Saturday, December 15, 2012

2012.11.15 On the Other Hand, God

In the wake of the Newtown, CT.  school shooting this week, the tremors, like an earthquake aftermath, will ripple throughout the immediate geographical area, and also through the hearts of people the world over.

One of my sons, who lives in the neighboring town, posted on FaceBook that his son Will, age ten, cried himself to sleep last night. One of Will’s ice hockey teammates is a student in the school where the shooting happened. He was not killed because he was not a kindergartner. Will cried anyway.

Reactions start small and spread.  Every single reaction matters. Every single thought and feeling count— rational, sentimental, denying, skeptical, optimistic or pessimistic, prayerful, practical, bold and impotent, frightened, guilty, loving. ALL of it matters. 

Many people will rush to church, as to an Emergency Room in a time of crisis. They seek healing for broken hopes, wounds new and old, everything/ anything they can’t control. Treated, they leave and don't return till the next emergency.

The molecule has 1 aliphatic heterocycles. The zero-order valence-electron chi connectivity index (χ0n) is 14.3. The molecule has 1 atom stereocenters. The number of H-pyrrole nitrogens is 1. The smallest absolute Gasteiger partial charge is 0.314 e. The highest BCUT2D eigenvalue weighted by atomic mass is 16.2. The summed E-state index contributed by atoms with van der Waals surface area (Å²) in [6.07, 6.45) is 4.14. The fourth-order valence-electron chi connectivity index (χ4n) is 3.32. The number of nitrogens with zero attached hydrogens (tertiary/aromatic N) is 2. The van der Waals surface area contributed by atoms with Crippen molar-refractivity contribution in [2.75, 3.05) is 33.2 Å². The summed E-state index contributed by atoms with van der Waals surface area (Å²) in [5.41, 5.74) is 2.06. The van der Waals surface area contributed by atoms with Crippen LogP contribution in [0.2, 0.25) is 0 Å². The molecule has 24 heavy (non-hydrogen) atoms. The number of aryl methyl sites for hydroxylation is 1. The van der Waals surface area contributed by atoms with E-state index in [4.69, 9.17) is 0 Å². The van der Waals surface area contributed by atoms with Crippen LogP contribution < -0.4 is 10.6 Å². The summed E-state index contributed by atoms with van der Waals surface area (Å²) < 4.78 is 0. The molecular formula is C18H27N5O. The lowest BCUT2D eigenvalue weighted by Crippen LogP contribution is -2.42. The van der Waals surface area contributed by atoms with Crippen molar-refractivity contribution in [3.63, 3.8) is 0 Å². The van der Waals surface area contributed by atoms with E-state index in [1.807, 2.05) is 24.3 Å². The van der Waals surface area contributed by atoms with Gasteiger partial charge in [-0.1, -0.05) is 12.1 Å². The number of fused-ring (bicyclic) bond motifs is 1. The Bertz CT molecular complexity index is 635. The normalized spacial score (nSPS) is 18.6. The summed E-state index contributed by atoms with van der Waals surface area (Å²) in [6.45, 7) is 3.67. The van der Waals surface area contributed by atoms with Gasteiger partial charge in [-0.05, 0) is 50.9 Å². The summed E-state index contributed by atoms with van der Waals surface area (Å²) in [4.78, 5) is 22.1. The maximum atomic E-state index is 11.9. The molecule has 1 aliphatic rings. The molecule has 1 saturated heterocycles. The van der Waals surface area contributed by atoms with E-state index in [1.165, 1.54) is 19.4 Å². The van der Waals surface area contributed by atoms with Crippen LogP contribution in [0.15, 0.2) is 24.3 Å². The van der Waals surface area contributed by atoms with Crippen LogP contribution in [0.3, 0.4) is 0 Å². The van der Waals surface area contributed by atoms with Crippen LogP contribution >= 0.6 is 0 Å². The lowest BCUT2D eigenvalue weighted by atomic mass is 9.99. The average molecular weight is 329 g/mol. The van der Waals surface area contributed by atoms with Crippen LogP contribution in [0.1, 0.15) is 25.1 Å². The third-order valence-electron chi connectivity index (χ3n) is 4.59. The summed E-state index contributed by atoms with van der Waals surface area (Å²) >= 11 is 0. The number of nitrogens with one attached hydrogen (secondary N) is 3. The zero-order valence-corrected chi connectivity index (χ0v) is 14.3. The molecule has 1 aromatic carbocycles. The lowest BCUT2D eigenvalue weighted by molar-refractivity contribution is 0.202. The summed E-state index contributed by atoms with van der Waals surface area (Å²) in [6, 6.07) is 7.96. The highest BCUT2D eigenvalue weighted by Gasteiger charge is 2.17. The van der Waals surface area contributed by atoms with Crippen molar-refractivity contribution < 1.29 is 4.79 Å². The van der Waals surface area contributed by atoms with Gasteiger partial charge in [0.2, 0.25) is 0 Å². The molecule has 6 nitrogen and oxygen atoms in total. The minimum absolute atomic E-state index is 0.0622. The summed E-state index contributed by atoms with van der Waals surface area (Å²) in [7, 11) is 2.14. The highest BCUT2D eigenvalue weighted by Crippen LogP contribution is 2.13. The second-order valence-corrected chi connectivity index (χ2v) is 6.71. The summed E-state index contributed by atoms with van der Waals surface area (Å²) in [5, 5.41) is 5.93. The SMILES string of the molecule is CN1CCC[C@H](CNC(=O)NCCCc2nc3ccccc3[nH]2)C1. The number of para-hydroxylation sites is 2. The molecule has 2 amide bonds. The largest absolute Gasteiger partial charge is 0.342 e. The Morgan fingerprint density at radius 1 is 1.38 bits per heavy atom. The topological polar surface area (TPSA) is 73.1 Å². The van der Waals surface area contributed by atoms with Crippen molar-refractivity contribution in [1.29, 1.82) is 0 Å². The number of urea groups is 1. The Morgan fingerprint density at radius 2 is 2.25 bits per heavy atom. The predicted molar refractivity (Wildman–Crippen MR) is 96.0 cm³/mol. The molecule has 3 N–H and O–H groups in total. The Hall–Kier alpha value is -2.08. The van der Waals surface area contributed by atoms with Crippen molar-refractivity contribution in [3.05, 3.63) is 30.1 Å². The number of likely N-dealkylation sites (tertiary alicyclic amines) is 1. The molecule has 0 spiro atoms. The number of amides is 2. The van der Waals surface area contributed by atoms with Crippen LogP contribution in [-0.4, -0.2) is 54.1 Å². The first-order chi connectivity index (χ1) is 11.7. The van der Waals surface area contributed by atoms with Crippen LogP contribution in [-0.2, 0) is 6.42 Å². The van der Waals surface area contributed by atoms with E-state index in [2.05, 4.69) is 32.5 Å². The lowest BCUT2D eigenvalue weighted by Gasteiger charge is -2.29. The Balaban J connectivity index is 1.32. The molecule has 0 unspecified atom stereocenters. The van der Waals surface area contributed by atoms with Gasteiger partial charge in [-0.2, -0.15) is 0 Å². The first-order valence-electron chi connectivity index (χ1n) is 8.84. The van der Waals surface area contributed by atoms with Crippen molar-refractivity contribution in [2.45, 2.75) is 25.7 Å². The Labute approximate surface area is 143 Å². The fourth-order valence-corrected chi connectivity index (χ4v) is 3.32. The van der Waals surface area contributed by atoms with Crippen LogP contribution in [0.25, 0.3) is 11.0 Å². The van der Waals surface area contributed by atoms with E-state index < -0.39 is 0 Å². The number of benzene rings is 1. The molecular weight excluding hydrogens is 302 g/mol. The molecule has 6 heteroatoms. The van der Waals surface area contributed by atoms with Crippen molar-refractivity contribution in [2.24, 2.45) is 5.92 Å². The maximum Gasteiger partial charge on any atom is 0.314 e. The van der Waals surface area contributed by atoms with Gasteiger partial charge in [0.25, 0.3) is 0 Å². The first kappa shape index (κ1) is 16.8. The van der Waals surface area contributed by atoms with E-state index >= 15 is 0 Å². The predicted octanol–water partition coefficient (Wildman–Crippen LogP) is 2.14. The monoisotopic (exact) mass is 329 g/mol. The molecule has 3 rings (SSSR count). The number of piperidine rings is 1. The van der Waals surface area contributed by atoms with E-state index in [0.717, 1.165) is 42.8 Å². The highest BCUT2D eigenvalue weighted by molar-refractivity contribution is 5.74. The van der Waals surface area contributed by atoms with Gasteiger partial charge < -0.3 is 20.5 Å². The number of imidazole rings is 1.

Maybe Godde can help. If even for an instant, we look to the stars and wonder. This night the blamers of Godde seem as uncertain as those who turn to God for help.

This is a season for children. Secular or religious, children lead the way, in life and in death. It’s silly really. What can a child do?

Inspire and empower love, that’s what.

Kids teach us to care wildly and boldly, move us to lobby for better health care for the mentally ill, to confront powerful gun control resistance, force us to wake us and develop the public will for change, push us to act because we are angry and scared and we love.

We the people really are the people, aren’t we?

Not for naught that the biblical story of Nativity tells us God comes as a newborn child. Not for naught that the Bible reminds us that “a little child will lead them.” 

Will we follow? 

1 comment:

Peg O. said...

So sorry that young Will has to deal with this inexplicable, monstrous act! And sorry the rest of those who care do, too! Thanks for your words, Lyn.